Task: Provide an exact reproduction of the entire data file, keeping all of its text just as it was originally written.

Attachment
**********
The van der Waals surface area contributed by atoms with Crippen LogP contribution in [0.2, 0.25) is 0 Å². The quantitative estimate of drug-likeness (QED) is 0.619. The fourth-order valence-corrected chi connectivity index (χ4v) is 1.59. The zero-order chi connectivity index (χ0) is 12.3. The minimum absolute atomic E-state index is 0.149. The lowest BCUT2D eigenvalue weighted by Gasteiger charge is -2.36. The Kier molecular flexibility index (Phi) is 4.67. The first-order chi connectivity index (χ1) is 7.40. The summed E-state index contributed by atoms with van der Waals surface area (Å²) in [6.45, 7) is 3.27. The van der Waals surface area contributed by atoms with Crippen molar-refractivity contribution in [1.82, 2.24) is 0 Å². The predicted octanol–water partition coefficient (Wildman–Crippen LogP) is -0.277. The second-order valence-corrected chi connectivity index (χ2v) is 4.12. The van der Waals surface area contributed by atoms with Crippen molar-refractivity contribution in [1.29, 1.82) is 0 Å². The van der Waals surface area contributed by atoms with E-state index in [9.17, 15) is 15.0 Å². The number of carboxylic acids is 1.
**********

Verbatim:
The van der Waals surface area contributed by atoms with Crippen LogP contribution in [0.2, 0.25) is 0 Å². The quantitative estimate of drug-likeness (QED) is 0.619. The fourth-order valence-corrected chi connectivity index (χ4v) is 1.59. The zero-order chi connectivity index (χ0) is 12.3. The minimum absolute atomic E-state index is 0.149. The lowest BCUT2D eigenvalue weighted by Gasteiger charge is -2.36. The Kier molecular flexibility index (Phi) is 4.67. The first-order chi connectivity index (χ1) is 7.40. The summed E-state index contributed by atoms with van der Waals surface area (Å²) in [6.45, 7) is 3.27. The van der Waals surface area contributed by atoms with Crippen molar-refractivity contribution in [1.82, 2.24) is 0 Å². The predicted octanol–water partition coefficient (Wildman–Crippen LogP) is -0.277. The second-order valence-corrected chi connectivity index (χ2v) is 4.12. The van der Waals surface area contributed by atoms with Crippen molar-refractivity contribution in [1.29, 1.82) is 0 Å². The van der Waals surface area contributed by atoms with E-state index in [9.17, 15) is 15.0 Å². The number of carboxylic acids is 1.